Learn about the Butterfly Life Cycle, about the Monarch's life, see Pictures and find Links to more articles.
Butterfly Eggs on a Leaf 

The First Stage: The Egg

A butterfly starts life as a very small, round, oval or cylindrical egg.  Some butterfly eggs may be round, some oval and some may be ribbed while others may have other features. The egg shape depends on the type of butterfly that laid the egg. 
Butterfly eggs are usually laid on the leaves of plants.
Butterfly Life Cycle: Article with Lots of Pictures
Butterfly Caterpillar

The Second Stage: The Larva (Caterpillar)

When the egg hatches, the caterpillar will start his work and eat the leaf they were born onto. This is really important because the mother butterfly needs to lay her eggs on the type of leaf the caterpillar will eat – each caterpillar type likes only certain types of leaves. Since they are tiny and can not travel to a new plant, the caterpillar needs to hatch on the kind of leaf it wants to eat.   
Caterpillars need to eat and eat so they can grow quickly. When a caterpillar is born, they are extremely small. When they start eating, they instantly start growing and expanding.  Their exoskeleton (skin) does not stretch or grow, so they grow by “molting” (sheding the outgrown skin) several times while it grows.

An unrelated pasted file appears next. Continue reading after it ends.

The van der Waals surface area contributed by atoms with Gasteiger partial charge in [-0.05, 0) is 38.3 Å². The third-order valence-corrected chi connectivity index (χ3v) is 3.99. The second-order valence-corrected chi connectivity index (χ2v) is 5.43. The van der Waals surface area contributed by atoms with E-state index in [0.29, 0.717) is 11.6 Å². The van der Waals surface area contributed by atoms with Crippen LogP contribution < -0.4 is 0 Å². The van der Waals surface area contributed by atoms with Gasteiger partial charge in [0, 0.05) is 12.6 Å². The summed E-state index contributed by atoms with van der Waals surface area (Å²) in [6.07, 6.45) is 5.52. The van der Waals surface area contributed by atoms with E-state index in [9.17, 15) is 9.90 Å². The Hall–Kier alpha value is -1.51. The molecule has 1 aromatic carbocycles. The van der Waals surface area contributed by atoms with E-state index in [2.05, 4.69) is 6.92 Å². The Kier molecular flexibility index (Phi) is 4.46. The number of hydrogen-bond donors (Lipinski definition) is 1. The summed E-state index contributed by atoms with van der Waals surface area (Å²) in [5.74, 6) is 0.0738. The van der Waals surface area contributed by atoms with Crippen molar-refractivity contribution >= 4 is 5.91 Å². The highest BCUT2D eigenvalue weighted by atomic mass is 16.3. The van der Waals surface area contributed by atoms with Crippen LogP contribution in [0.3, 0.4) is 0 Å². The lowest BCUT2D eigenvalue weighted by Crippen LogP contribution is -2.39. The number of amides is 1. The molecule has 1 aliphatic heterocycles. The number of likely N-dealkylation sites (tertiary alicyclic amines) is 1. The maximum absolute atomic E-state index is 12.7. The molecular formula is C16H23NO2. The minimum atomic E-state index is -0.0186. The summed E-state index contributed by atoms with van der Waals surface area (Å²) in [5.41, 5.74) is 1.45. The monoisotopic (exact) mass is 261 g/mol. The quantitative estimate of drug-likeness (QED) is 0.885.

Fun article explains the Butterfly Life Cycle, has LOTS of life cycle images and a coloring page too!
Caterpillar Becoming a Chrysalis

The Third Stage: Pupa (Chrysalis)

As soon as a caterpillar is done growing and they have reached their full length/weight, they form themselves into a pupa, also known as a chrysalis.  From the outside of the pupa, it looks as if the caterpillar may just be resting, but the inside is where all of the action is.  Inside of the pupa, the caterpillar is rapidly changing. 
Now, as most people know, caterpillars are short, stubby and have no wings at all.  Within the chrysalis the old body parts of the caterpillar are undergoing a remarkable transformation, called ‘metamorphosis,’ to become the beautiful parts that make up the butterfly that will emerge. Tissue, limbs and organs of a caterpillar have all been changed by the time the pupa is finished, and is now ready for the final stage of a butterfly’s life cycle. 

Butterfly Life Cycle: Article with Lots of Pictures
Butterfly Emerging from a Chrysalis

The Fourth Stage: Adult Butterfly

 When the butterfly first emerges from the chrysalis, both of the wings are going to be soft and folded against its body. This is because the butterfly had to fit all its new parts inside of the pupa. 
As soon as the butterfly has rested after coming out of the chrysalis, it will pump blood into the wings in order to get them working and flapping – then they get to fly.  Usually within a three or four-hour period, the butterfly will master flying and will search for a mate in order to reproduce.  
When in the fourth and final stage of their lives, adult butterflies are constantly on the look out to reproduce and when a female lays their eggs on some leaves, the butterfly life cycle will start all over.